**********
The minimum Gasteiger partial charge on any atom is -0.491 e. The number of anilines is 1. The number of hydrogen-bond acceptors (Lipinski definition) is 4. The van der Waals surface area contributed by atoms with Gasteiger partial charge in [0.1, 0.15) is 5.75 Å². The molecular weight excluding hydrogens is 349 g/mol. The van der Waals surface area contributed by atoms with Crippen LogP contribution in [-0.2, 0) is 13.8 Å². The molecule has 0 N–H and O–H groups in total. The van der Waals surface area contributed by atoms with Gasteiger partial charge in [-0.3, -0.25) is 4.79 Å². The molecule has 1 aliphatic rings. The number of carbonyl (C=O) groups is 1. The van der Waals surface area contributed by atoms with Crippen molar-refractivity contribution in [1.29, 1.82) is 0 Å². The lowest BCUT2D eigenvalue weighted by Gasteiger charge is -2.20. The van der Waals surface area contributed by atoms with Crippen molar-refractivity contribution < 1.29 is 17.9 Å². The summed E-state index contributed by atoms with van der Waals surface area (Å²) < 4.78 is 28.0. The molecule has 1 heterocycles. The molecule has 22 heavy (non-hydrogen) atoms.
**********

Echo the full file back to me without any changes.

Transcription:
The minimum Gasteiger partial charge on any atom is -0.491 e. The number of anilines is 1. The number of hydrogen-bond acceptors (Lipinski definition) is 4. The van der Waals surface area contributed by atoms with Gasteiger partial charge in [0.1, 0.15) is 5.75 Å². The molecular weight excluding hydrogens is 349 g/mol. The van der Waals surface area contributed by atoms with Crippen LogP contribution in [-0.2, 0) is 13.8 Å². The molecule has 0 N–H and O–H groups in total. The van der Waals surface area contributed by atoms with Gasteiger partial charge in [-0.3, -0.25) is 4.79 Å². The molecule has 1 aliphatic rings. The number of carbonyl (C=O) groups is 1. The van der Waals surface area contributed by atoms with Crippen molar-refractivity contribution in [1.29, 1.82) is 0 Å². The lowest BCUT2D eigenvalue weighted by Gasteiger charge is -2.20. The van der Waals surface area contributed by atoms with Crippen molar-refractivity contribution < 1.29 is 17.9 Å². The summed E-state index contributed by atoms with van der Waals surface area (Å²) < 4.78 is 28.0. The molecule has 1 heterocycles. The molecule has 22 heavy (non-hydrogen) atoms.